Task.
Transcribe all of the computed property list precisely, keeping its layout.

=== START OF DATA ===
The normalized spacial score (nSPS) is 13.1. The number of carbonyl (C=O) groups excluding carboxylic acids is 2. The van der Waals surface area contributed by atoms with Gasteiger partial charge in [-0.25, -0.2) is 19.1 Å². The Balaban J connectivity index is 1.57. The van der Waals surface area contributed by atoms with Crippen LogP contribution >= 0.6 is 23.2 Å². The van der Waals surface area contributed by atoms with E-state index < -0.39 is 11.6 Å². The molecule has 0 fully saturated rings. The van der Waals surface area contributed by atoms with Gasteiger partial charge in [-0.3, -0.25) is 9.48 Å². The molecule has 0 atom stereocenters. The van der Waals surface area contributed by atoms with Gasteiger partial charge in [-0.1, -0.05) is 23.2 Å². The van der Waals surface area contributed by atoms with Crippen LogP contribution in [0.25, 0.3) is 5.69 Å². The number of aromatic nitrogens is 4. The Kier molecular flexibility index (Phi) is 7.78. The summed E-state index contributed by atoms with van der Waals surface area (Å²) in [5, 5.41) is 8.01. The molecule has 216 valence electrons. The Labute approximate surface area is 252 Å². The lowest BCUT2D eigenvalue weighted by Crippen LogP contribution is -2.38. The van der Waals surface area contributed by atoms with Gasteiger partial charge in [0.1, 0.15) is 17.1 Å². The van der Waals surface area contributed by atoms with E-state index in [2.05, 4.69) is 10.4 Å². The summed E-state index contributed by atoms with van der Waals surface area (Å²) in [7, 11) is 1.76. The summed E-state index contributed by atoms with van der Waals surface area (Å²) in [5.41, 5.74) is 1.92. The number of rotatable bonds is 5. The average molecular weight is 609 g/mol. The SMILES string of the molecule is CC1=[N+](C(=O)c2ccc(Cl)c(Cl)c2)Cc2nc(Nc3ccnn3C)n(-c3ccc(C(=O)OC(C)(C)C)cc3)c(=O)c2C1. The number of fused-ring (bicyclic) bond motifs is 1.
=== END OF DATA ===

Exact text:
The normalized spacial score (nSPS) is 13.1. The number of carbonyl (C=O) groups excluding carboxylic acids is 2. The van der Waals surface area contributed by atoms with Gasteiger partial charge in [-0.25, -0.2) is 19.1 Å². The Balaban J connectivity index is 1.57. The van der Waals surface area contributed by atoms with Crippen LogP contribution >= 0.6 is 23.2 Å². The van der Waals surface area contributed by atoms with E-state index < -0.39 is 11.6 Å². The molecule has 0 fully saturated rings. The van der Waals surface area contributed by atoms with Gasteiger partial charge in [-0.3, -0.25) is 9.48 Å². The molecule has 0 atom stereocenters. The van der Waals surface area contributed by atoms with Gasteiger partial charge in [-0.1, -0.05) is 23.2 Å². The van der Waals surface area contributed by atoms with Crippen LogP contribution in [0.25, 0.3) is 5.69 Å². The number of aromatic nitrogens is 4. The Kier molecular flexibility index (Phi) is 7.78. The summed E-state index contributed by atoms with van der Waals surface area (Å²) in [5, 5.41) is 8.01. The molecule has 216 valence electrons. The Labute approximate surface area is 252 Å². The lowest BCUT2D eigenvalue weighted by Crippen LogP contribution is -2.38. The van der Waals surface area contributed by atoms with Gasteiger partial charge in [0.1, 0.15) is 17.1 Å². The van der Waals surface area contributed by atoms with E-state index in [2.05, 4.69) is 10.4 Å². The summed E-state index contributed by atoms with van der Waals surface area (Å²) in [7, 11) is 1.76. The summed E-state index contributed by atoms with van der Waals surface area (Å²) in [5.41, 5.74) is 1.92. The number of rotatable bonds is 5. The average molecular weight is 609 g/mol. The SMILES string of the molecule is CC1=[N+](C(=O)c2ccc(Cl)c(Cl)c2)Cc2nc(Nc3ccnn3C)n(-c3ccc(C(=O)OC(C)(C)C)cc3)c(=O)c2C1. The number of fused-ring (bicyclic) bond motifs is 1.